3defensive linemen. We can rep a few stunts and have a player hone in on one task, aligning in a track stanceand racing to the drop of a quarterback and let his athleticism take over.We develop an attitude of striving for perfection by grading our performances. We film all scrimmages aswell as certain skelly practices and inside-drills. All games and scrimmages are graded and reviewed on thefollowing practices. We post the 'grades' of our performance for three days after our game. The publicviewing of individual evaluations serves as a badge of honor for those that participated as well as abenchmark for the players to improve on. We feature grades on various responsibilities as well as theirgame statistics, and conclude with coaching points for each performing player's edification. The mostimportant stat on the evaluation sheet is tracking LOAFS. A loaf is the wart of a defense. It cannot beaccepted or tolerated. If a loaf occurs during a contest (player not moving toward the ball before thewhistle) that player has become a liability to his team and his behavior cannot go unpunished. Anyone withmore than 2 loafs in a game will be benched until he shows the ability to be counted on by his teammates.Loafs represent a lack of urgency on the part of the defense and a lack of conditioning (both mental andphysical). We can change a lack of conditioning through more team runs at the end of practice.
We know that sometimes the nuances of the game of football can be mind-numbing to kids not familiar withthe X's and O's. Therefore, we never assume our players know exactly what we are asking of them so welook to deliver a message in two or three different styles. We can tell them what to do, draw it on thechalkboard, show them with video, and walk through on the field. Because support on the field is so vital toan aggressive defense, we require all our defensive players be able to align the entire defense and explaintheir gap assignment. The extra time invested helps our players adjust to any position changes that mayoccur as well get a complete understanding of their teammate’s roles. We don't just want kids followingorders; we want players knowing how to play. Also, we take that same approach to seeing how playsdevelop on the field. With the generations of youth today being raised in a video age dependent onrecognizing looping patterns, we use video cutups of our opponents to drill tendencies based on formationsand field position. Creating this intuitive sense in our players who typically don't come from footballbackgrounds helps tremendously on Friday nights. Kids today are so visually stimulated that we use variousforms of media to illustrate our teaching points routinely. We use college cutups, NFL cutups, scenes frompopular movies, and images from mass-market media to convey messages to our players.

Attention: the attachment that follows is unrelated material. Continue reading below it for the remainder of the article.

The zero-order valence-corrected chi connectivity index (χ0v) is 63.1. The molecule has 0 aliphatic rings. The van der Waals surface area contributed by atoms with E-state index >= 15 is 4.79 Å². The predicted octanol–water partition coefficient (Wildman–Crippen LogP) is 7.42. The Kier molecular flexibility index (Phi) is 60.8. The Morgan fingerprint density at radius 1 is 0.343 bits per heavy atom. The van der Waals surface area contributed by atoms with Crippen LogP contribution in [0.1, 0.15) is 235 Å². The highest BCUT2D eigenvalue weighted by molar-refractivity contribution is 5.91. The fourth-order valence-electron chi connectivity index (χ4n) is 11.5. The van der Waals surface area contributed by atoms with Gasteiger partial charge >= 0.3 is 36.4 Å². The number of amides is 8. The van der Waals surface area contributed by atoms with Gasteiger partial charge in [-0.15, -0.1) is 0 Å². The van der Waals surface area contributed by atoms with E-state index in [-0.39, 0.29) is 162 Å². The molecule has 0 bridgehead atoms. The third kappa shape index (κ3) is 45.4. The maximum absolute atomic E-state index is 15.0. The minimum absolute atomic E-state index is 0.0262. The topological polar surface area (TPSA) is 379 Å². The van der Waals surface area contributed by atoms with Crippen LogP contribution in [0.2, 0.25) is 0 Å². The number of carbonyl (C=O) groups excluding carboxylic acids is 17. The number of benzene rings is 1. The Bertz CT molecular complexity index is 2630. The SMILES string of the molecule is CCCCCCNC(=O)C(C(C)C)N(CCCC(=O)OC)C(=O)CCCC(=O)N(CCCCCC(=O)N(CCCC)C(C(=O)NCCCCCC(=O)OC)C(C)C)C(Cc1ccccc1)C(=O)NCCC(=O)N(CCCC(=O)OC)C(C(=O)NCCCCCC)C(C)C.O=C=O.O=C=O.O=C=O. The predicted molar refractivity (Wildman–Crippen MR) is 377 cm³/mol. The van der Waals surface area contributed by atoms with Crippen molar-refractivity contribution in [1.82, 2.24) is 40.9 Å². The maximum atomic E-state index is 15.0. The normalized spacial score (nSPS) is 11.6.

There is no magic bullet, no beat-all-coverage to make a defense effective. A house without a foundationcannot stand. A defense must be built soundly on basic football fundamentals;
tackling and pursuit.
Form tackling must be drilled daily -even if it's for only 5 minutes, placing a high emphasis on tacklinginstills confidence and pride within your players and sends a statement that nothing else is more important(so they'd better pay attention). Daily repetitions gives an unlimited number of opportunities for ALLplayers to 'prove themselves' to the coaches and each other. Constant physical contact, while not needing tobe brutally violent, instills a physical mentality and cultivates a psychology of 'toughness' and helps eachdefensive player find his identity as a 'tough guy'. Players can come from various backgrounds and creeds,they don't have to hang out after practice or be 'friends', but they all must respect one another's 'toughness'on the field. 'Toughness' on defense is the badge of honor each player carries and must prove to hiscomrades at each contest.
Speed without purpose or urgency is useless on the field. We use various pursuit drills to emphasize theimportance of hustle as well as a tool to teach fits, support, and responsibilities. Pursuit drills are quick andhigh tempo. This pace lends itself to a high energy atmosphere = fun. If you have 11 players or 50 players,